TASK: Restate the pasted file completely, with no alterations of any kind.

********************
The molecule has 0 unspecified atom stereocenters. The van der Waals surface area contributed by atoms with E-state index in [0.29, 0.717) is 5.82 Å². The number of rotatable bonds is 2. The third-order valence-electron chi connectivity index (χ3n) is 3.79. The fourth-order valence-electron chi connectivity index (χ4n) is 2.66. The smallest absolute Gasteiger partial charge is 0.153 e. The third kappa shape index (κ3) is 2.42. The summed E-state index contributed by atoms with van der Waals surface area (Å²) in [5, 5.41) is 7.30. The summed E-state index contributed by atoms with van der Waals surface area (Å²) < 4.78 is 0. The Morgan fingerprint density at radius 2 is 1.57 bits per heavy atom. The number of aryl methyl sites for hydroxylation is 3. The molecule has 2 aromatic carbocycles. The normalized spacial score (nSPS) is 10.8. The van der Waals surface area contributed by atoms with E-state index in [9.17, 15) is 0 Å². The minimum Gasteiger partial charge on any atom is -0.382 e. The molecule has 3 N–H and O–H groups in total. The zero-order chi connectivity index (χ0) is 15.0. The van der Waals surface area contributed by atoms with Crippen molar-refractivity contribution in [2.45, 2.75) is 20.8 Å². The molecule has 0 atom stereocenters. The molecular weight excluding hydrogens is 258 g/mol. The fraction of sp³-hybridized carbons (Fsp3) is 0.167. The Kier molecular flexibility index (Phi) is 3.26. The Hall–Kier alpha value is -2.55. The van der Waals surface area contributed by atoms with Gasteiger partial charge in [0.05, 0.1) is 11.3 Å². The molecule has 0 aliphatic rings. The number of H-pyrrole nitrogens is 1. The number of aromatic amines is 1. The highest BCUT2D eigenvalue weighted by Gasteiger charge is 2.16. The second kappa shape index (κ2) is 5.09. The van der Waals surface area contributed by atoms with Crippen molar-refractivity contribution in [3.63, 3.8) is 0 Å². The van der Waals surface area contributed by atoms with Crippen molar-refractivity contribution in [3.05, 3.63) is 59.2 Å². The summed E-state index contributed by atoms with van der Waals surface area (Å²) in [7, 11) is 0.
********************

The molecule has 0 unspecified atom stereocenters. The van der Waals surface area contributed by atoms with E-state index in [0.29, 0.717) is 5.82 Å². The number of rotatable bonds is 2. The third-order valence-electron chi connectivity index (χ3n) is 3.79. The fourth-order valence-electron chi connectivity index (χ4n) is 2.66. The smallest absolute Gasteiger partial charge is 0.153 e. The third kappa shape index (κ3) is 2.42. The summed E-state index contributed by atoms with van der Waals surface area (Å²) in [5, 5.41) is 7.30. The summed E-state index contributed by atoms with van der Waals surface area (Å²) < 4.78 is 0. The Morgan fingerprint density at radius 2 is 1.57 bits per heavy atom. The number of aryl methyl sites for hydroxylation is 3. The molecule has 2 aromatic carbocycles. The normalized spacial score (nSPS) is 10.8. The van der Waals surface area contributed by atoms with E-state index in [9.17, 15) is 0 Å². The minimum Gasteiger partial charge on any atom is -0.382 e. The molecule has 3 N–H and O–H groups in total. The zero-order chi connectivity index (χ0) is 15.0. The van der Waals surface area contributed by atoms with Crippen molar-refractivity contribution in [2.45, 2.75) is 20.8 Å². The molecule has 0 atom stereocenters. The molecular weight excluding hydrogens is 258 g/mol. The fraction of sp³-hybridized carbons (Fsp3) is 0.167. The Kier molecular flexibility index (Phi) is 3.26. The Hall–Kier alpha value is -2.55. The van der Waals surface area contributed by atoms with Gasteiger partial charge in [0.05, 0.1) is 11.3 Å². The molecule has 0 aliphatic rings. The number of H-pyrrole nitrogens is 1. The number of aromatic amines is 1. The highest BCUT2D eigenvalue weighted by Gasteiger charge is 2.16. The second kappa shape index (κ2) is 5.09. The van der Waals surface area contributed by atoms with Crippen molar-refractivity contribution in [3.63, 3.8) is 0 Å². The van der Waals surface area contributed by atoms with Crippen molar-refractivity contribution in [3.05, 3.63) is 59.2 Å². The summed E-state index contributed by atoms with van der Waals surface area (Å²) in [7, 11) is 0.